The first adult football match which outlaws heading could be more skilful with more passing and dribbling, according to a charity boss whose ex-pro husband has dementia.
A fundraising game in aid of brain charity Head for Change and a cancer foundation is being held at Spennymoor Town FC in County Durham on September 26.
Retired professionals from the North East of England will take part in the game which will be played under special rules on heading.
CHARITY MATCH ⚽
— Head for Change (@Head4Change) September 15, 2021
In the first half heading will only allowed if the ball is in the penalty box, while in the second half it will be outlawed outright.
Dr Judith Gates is chairwoman and co-founder of Head for Change and her 77-year-old husband Bill, a defender for many years with Middlesbrough FC, has dementia.
She said the charity was not campaigning for football to ban heading, explaining it was for the game’s authorities to decide how to protect players from the risk of brain damage.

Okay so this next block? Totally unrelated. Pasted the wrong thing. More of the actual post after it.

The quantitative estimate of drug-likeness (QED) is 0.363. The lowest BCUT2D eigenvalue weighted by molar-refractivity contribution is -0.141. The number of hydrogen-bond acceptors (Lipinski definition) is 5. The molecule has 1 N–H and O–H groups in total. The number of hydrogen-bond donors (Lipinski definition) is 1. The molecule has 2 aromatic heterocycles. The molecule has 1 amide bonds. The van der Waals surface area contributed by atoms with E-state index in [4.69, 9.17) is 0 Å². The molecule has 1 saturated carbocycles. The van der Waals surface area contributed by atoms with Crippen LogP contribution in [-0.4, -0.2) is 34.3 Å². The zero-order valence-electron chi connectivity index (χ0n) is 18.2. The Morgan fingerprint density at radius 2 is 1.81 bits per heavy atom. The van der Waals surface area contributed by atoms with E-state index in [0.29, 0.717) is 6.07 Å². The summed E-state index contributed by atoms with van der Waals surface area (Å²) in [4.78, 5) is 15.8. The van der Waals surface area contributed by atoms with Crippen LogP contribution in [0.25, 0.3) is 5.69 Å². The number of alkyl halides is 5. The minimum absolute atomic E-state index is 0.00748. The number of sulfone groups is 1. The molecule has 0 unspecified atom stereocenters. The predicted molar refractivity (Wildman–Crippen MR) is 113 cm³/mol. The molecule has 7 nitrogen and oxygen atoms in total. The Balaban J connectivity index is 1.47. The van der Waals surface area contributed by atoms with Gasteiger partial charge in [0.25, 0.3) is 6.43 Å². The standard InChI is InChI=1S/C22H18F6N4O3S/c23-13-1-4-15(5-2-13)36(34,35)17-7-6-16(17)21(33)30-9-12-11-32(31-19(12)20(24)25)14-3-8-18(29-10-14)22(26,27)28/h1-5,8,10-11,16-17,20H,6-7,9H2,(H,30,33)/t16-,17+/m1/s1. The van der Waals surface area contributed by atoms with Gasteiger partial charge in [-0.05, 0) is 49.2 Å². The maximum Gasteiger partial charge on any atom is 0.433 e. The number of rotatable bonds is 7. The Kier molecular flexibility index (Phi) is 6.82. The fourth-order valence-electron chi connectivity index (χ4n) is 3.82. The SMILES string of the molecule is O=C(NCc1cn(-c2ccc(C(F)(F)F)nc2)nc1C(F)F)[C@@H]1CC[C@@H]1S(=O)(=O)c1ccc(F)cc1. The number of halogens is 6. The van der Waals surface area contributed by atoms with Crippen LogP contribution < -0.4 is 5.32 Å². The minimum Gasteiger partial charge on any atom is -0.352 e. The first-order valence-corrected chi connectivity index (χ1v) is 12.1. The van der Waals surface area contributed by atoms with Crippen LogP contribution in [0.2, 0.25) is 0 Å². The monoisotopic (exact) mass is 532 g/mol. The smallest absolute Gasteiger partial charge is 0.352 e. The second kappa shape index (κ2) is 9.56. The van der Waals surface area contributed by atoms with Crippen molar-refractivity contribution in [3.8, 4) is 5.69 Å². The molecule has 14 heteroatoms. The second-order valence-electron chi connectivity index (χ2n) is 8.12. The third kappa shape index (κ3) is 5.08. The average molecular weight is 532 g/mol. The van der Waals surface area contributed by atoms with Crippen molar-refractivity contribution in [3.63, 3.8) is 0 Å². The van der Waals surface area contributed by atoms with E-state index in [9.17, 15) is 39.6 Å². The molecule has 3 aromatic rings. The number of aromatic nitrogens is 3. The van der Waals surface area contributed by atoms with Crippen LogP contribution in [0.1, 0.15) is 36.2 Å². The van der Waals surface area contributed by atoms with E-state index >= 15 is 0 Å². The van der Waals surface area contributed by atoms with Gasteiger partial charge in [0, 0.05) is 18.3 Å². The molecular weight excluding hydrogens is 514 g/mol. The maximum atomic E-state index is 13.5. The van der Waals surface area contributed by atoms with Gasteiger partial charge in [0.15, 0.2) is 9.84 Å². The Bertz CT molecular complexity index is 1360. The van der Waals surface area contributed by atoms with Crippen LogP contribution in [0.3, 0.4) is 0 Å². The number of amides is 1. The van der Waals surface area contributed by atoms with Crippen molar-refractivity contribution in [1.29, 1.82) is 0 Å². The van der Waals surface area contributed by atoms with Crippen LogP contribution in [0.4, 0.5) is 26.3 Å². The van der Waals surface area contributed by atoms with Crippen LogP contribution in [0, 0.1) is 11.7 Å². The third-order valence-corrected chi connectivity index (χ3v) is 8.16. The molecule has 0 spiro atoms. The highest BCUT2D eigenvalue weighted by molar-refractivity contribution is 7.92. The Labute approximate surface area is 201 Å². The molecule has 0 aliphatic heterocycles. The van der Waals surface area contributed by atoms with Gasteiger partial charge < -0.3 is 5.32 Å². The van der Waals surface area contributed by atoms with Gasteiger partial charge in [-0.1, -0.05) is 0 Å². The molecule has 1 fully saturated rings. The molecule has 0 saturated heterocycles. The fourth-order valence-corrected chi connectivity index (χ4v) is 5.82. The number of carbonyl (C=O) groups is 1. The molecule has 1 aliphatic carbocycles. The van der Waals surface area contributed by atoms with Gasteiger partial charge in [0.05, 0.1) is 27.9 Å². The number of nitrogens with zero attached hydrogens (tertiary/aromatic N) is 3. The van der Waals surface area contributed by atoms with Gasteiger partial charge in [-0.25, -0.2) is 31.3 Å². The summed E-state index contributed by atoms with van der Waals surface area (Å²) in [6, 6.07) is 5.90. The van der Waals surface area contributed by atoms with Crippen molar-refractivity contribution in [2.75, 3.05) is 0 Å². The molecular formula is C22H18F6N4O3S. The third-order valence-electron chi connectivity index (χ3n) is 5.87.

But she said there was interest in showing how football would look without heading.
Dr Gates said: “It will be really interesting to see how the game looks.
“We hope the ball will be more on the ground, there will be more passing and dribbling and there will be more skill shown around controlling the game.
“We look with interest to see how players adapt and show their skills.
“I am hoping for a fast, skilful game.”
Her husband began his career at Spennymoor Town before joining Middlesbrough and the club has agreed to host the charity match, which also raises funds for the Solan Connor Fawcett Family Cancer Trust.
The match kicks off at 3pm with adult tickets priced at £5 and £1 for children.
The Football Association has already placed limits on the number of “higher force” headers professionals can undertake in training to 10 per week.